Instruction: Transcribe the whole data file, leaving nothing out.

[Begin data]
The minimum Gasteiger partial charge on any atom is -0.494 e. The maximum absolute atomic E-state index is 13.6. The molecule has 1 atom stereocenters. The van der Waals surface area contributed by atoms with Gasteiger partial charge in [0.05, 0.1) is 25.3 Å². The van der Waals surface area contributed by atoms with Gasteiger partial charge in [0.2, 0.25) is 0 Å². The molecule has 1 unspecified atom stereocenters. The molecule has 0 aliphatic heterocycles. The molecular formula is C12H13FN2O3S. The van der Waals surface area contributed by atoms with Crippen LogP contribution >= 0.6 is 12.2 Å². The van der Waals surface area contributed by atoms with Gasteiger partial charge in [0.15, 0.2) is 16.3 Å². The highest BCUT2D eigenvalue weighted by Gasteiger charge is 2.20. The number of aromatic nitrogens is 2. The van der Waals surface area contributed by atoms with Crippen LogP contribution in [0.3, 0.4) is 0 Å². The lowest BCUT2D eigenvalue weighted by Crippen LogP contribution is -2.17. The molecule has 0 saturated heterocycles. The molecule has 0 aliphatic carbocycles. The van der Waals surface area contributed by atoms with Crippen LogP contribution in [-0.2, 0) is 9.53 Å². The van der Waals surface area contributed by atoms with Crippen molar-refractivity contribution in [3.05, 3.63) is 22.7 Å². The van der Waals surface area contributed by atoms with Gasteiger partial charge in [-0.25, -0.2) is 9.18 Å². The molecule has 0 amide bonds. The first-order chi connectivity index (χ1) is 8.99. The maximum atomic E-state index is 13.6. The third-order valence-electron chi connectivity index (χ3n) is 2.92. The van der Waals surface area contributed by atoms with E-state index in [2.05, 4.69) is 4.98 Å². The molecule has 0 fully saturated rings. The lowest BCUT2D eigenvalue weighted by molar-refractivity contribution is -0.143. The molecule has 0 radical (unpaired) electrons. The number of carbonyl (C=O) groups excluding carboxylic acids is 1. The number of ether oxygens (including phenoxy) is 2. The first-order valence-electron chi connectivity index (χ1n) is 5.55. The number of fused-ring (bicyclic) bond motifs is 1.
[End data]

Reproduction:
The minimum Gasteiger partial charge on any atom is -0.494 e. The maximum absolute atomic E-state index is 13.6. The molecule has 1 atom stereocenters. The van der Waals surface area contributed by atoms with Gasteiger partial charge in [0.05, 0.1) is 25.3 Å². The van der Waals surface area contributed by atoms with Gasteiger partial charge in [0.2, 0.25) is 0 Å². The molecule has 1 unspecified atom stereocenters. The molecule has 0 aliphatic heterocycles. The molecular formula is C12H13FN2O3S. The van der Waals surface area contributed by atoms with Crippen LogP contribution >= 0.6 is 12.2 Å². The van der Waals surface area contributed by atoms with Gasteiger partial charge in [0.15, 0.2) is 16.3 Å². The highest BCUT2D eigenvalue weighted by Gasteiger charge is 2.20. The number of aromatic nitrogens is 2. The van der Waals surface area contributed by atoms with Crippen LogP contribution in [0.3, 0.4) is 0 Å². The lowest BCUT2D eigenvalue weighted by Crippen LogP contribution is -2.17. The molecule has 0 saturated heterocycles. The molecule has 0 aliphatic carbocycles. The van der Waals surface area contributed by atoms with Crippen LogP contribution in [-0.2, 0) is 9.53 Å². The van der Waals surface area contributed by atoms with Crippen molar-refractivity contribution in [3.05, 3.63) is 22.7 Å². The van der Waals surface area contributed by atoms with Gasteiger partial charge in [-0.25, -0.2) is 9.18 Å². The molecule has 0 amide bonds. The first-order chi connectivity index (χ1) is 8.99. The maximum atomic E-state index is 13.6. The third-order valence-electron chi connectivity index (χ3n) is 2.92. The van der Waals surface area contributed by atoms with E-state index in [2.05, 4.69) is 4.98 Å². The molecule has 0 fully saturated rings. The lowest BCUT2D eigenvalue weighted by molar-refractivity contribution is -0.143. The molecule has 0 radical (unpaired) electrons. The number of carbonyl (C=O) groups excluding carboxylic acids is 1. The number of ether oxygens (including phenoxy) is 2. The first-order valence-electron chi connectivity index (χ1n) is 5.55. The number of fused-ring (bicyclic) bond motifs is 1.